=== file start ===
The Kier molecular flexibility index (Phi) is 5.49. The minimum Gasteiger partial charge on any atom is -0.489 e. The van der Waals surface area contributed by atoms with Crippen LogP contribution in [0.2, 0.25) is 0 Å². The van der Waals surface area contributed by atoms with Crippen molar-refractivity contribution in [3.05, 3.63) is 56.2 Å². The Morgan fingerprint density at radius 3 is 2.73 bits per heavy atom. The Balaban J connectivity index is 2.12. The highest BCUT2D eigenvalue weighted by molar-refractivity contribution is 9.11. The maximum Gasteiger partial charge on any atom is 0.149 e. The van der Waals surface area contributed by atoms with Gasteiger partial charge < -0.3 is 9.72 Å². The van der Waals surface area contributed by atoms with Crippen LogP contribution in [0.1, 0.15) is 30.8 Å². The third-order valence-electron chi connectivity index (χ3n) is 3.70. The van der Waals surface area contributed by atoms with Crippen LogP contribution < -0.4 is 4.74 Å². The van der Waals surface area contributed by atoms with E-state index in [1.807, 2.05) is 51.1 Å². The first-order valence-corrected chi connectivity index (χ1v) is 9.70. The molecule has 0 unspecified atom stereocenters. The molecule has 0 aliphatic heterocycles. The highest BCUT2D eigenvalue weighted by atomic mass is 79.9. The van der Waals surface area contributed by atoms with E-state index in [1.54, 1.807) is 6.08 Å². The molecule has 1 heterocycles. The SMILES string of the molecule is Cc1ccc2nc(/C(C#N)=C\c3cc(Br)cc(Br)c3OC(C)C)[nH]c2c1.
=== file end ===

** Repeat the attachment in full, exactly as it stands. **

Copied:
The Kier molecular flexibility index (Phi) is 5.49. The minimum Gasteiger partial charge on any atom is -0.489 e. The van der Waals surface area contributed by atoms with Crippen LogP contribution in [0.2, 0.25) is 0 Å². The van der Waals surface area contributed by atoms with Crippen molar-refractivity contribution in [3.05, 3.63) is 56.2 Å². The Morgan fingerprint density at radius 3 is 2.73 bits per heavy atom. The Balaban J connectivity index is 2.12. The highest BCUT2D eigenvalue weighted by molar-refractivity contribution is 9.11. The maximum Gasteiger partial charge on any atom is 0.149 e. The van der Waals surface area contributed by atoms with Gasteiger partial charge < -0.3 is 9.72 Å². The van der Waals surface area contributed by atoms with Crippen LogP contribution in [0.1, 0.15) is 30.8 Å². The third-order valence-electron chi connectivity index (χ3n) is 3.70. The van der Waals surface area contributed by atoms with Crippen LogP contribution < -0.4 is 4.74 Å². The van der Waals surface area contributed by atoms with E-state index in [1.807, 2.05) is 51.1 Å². The first-order valence-corrected chi connectivity index (χ1v) is 9.70. The molecule has 0 unspecified atom stereocenters. The molecule has 0 aliphatic heterocycles. The highest BCUT2D eigenvalue weighted by atomic mass is 79.9. The van der Waals surface area contributed by atoms with E-state index in [1.54, 1.807) is 6.08 Å². The molecule has 1 heterocycles. The SMILES string of the molecule is Cc1ccc2nc(/C(C#N)=C\c3cc(Br)cc(Br)c3OC(C)C)[nH]c2c1.